On May 13, 2015, HT Education had first highlighted the issue of MoUs violating education regulator University Grants Commission’s (UGC) 2003 regulations. These agreements had been signed by Mewar University (MU) with the Footwear Design and Development Institute (FDDI), Institute of Apparel Management (IAM), and many other vocational training institutes to grant degrees on their behalf.
Now, Mewar University has scrapped these MoUs, putting a question mark over the fate of thousands of students who have taken up its programmes.
A week after the story was published in HT Education, UGC had confirmed that its rules of 2003 had been violated. Since then, the commission has been threatening action against MU for blatantly violating its norms and offering invalid degree courses to the students. Under pressure to mend its ways, MU has put an end to its collaboration with all the institutes, a development which will save thousands of students from getting degree certificates not recognised by the education regulator.
Confirming the move, MU chairman AK Gadia told this correspondent that he had “received a letter from UGC to terminate all such MoUs with institutes, so I have to do that.” Other institutes which have also discontinued their degrees are Indian Tourism Development Corporation, New Delhi, Fragrance and Flavour Development Centre, Kannauj, Indian Institute of Learning and Advance Development, Gurgaon, Indian Institute of Gems and Jewellery, Jaipur, among others.
FDDI has informed its students about the discontinuation of MoUs. “FDDI has discontinued its association with Mewar University, hence FDDI will not be offering degree courses,” reads a letter from the institute to its students.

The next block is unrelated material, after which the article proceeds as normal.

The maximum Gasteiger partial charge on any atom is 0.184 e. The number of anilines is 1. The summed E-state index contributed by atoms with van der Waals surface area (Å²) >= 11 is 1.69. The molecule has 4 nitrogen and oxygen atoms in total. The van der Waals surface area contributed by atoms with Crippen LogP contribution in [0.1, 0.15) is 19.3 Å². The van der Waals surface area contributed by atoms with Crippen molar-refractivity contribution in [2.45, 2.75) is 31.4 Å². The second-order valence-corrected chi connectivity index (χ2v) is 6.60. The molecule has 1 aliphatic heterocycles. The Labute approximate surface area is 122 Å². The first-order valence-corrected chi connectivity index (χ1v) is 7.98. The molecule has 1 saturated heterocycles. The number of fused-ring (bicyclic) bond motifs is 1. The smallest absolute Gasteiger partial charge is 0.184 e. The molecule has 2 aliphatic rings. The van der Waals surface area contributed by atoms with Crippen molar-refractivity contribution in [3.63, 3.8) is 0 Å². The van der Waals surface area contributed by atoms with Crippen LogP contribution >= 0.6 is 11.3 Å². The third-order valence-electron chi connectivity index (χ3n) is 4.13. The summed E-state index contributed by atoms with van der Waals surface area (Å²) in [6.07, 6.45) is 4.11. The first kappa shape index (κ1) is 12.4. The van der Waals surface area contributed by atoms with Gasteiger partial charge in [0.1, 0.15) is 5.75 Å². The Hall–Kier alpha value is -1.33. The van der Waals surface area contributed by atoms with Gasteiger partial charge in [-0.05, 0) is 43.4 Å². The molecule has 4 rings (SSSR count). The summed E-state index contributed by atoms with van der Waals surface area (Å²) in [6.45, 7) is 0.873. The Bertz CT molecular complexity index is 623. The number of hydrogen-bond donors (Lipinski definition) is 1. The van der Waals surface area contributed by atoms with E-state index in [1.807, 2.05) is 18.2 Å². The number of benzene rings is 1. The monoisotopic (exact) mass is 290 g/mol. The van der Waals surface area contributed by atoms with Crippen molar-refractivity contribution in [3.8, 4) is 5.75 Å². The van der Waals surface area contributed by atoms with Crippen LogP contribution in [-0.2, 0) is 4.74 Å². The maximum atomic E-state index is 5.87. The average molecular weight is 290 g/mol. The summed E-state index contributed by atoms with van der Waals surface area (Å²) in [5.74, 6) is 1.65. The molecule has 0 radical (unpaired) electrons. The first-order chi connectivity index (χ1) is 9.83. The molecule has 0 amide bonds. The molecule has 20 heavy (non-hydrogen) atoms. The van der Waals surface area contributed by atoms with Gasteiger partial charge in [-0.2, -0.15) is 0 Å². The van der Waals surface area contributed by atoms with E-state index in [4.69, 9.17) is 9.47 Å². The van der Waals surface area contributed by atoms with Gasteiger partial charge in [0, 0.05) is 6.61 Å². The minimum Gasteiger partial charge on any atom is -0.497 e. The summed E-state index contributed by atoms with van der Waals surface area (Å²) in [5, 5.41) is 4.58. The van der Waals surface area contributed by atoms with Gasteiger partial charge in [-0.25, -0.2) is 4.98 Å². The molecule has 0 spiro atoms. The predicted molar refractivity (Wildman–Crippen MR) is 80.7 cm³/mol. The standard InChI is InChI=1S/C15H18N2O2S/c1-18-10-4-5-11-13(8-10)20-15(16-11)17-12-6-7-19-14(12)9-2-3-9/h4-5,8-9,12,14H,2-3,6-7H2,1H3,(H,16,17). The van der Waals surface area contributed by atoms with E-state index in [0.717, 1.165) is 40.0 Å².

However, the bigger question relates to the future of thousands of students who have been pursuing unauthorised degree programmes under the MoUs. “Institutes like FDDI have charged a huge fee ranging from Rs. 10 lakh to Rs. 15 lakh from the students for granting degrees for courses like bachelor of design and MBA in footwear design and production management. What will happen to theses students? Will UGC file an FIR against these institutes and the university for duping students,” asks Kamal Gupta, relative of a student pursuing a degree course from FDDI.
Students and parents have also alleged harassment by FDDI for talking to the media and sharing internal information of the institute with outsiders. “When I took admission in 2012 in their five-year business management programme, the institute promised me an exit option after three years, but now they are denying it. They are forcing us to continue with the course. I have to appear in a counselling session for an MBA in IP University but FDDI has not announced the result of my degree course. A faculty member has threatened to ‘fail’ me if I discuss the matter with any mediaperson,” says a student.
No FDDI official responded to these allegations. A message sent to Ajay Kumar, FDDI’s officiating managing director, by this correspondent, did not get a response. On the other hand, IAM, which claimed in a newspaper advertisement on June 8, 2015, that it could offer degree programmes, clarified that the advertisement had been released ‘by mistake.’ “We have instructed our ad agency not to release any old advertisement as it sends out misleading information to students,” says Somesh Singh, director, IAM, Gurgaon.